The secretive battery wizards at EEStor have shed a bit of light on how their new battery may usher in an era of all-electric automobiles that will operate just like a petroleum-powered car.

Since its inception in 2006, the Texas-based EEStor has been a rather nebulous company, backed by venture capital firm Kleiner Perkins, which has made grandiose claims about a revolutionary battery pack that will change the face of transportation. A ceramics-based unit which won't degrade over time, will charge in minutes, provide enormous driving range with ten times the energy of lead-acid batteries at one-tenth the weight and half the price. Bold claims, unbelievable claims really. We've long thought of them as possibly being new-age snake oil salesmen. But their patent, filed with the US Patent and Trademark Office on December 16th, reveals something which makes us think maybe there's something to their claims.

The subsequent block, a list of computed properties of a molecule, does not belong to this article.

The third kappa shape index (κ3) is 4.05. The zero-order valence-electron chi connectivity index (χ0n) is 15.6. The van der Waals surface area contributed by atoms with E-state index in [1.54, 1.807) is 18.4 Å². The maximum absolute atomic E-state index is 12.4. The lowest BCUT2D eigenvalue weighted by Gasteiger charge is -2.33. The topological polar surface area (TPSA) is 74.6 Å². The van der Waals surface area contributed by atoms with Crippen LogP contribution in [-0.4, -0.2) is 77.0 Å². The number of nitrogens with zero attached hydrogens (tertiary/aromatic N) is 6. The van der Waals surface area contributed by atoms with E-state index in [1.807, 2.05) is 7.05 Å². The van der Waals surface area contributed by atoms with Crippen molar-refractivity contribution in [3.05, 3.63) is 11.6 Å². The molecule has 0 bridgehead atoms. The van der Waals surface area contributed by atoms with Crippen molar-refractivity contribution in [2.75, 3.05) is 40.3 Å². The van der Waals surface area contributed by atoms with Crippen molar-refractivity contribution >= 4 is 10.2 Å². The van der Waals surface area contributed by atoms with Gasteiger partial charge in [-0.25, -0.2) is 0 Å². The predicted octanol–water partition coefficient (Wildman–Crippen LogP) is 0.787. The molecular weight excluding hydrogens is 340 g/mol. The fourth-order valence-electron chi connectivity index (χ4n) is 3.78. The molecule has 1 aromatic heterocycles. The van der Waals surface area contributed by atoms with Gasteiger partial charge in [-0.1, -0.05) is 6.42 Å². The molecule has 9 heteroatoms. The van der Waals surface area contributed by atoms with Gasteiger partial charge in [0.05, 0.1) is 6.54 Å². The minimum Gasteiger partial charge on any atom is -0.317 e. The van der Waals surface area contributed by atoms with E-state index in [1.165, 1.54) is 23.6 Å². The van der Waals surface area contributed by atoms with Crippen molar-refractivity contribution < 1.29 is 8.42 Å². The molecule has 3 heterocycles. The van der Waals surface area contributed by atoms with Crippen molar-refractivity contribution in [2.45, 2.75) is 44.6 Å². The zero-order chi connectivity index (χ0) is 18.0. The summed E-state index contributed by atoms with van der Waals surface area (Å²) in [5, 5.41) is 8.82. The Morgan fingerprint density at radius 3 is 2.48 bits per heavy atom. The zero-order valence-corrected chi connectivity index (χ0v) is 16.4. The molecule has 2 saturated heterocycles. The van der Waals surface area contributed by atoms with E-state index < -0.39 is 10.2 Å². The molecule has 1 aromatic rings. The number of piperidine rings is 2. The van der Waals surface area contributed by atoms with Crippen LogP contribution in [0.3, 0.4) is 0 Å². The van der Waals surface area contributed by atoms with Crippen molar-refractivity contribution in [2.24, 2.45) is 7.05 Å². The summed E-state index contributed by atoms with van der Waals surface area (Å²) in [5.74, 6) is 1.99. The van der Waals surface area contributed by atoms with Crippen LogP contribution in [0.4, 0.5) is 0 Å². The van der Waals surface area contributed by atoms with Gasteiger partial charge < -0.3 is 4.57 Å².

The patent describes a process of creating a three part "ink" system which is a suspension of cathode, anode and dielectric chemicals which would be screen printed in alternating layers then cooked at moderate temperature and high pressure into a sheet battery. Those battery sheets are then assembled into battery packs ready to go into anything that needs power. Don't go thinking this is Joe-Bob's House of Shirts kind of screen printing though, this is closer in style to the tightly controlled screen printing which lays down solder paste on circuit boards and does it with mind-bending accuracy.

If our battery theory is up to snuff, which is probably isn't, the more cells you can pack into a battery, the higher the power density, and if we're talking printed layers of cells, that's pretty dense no matter how you cut it. Of course, this is just a method patent and may have nothing to do with their actual battery. They could just be patent squatting, hoping to cash in down the road. In any case, some clever thinking at least is coming from all that VC money. [USPTO via Earth2Tech]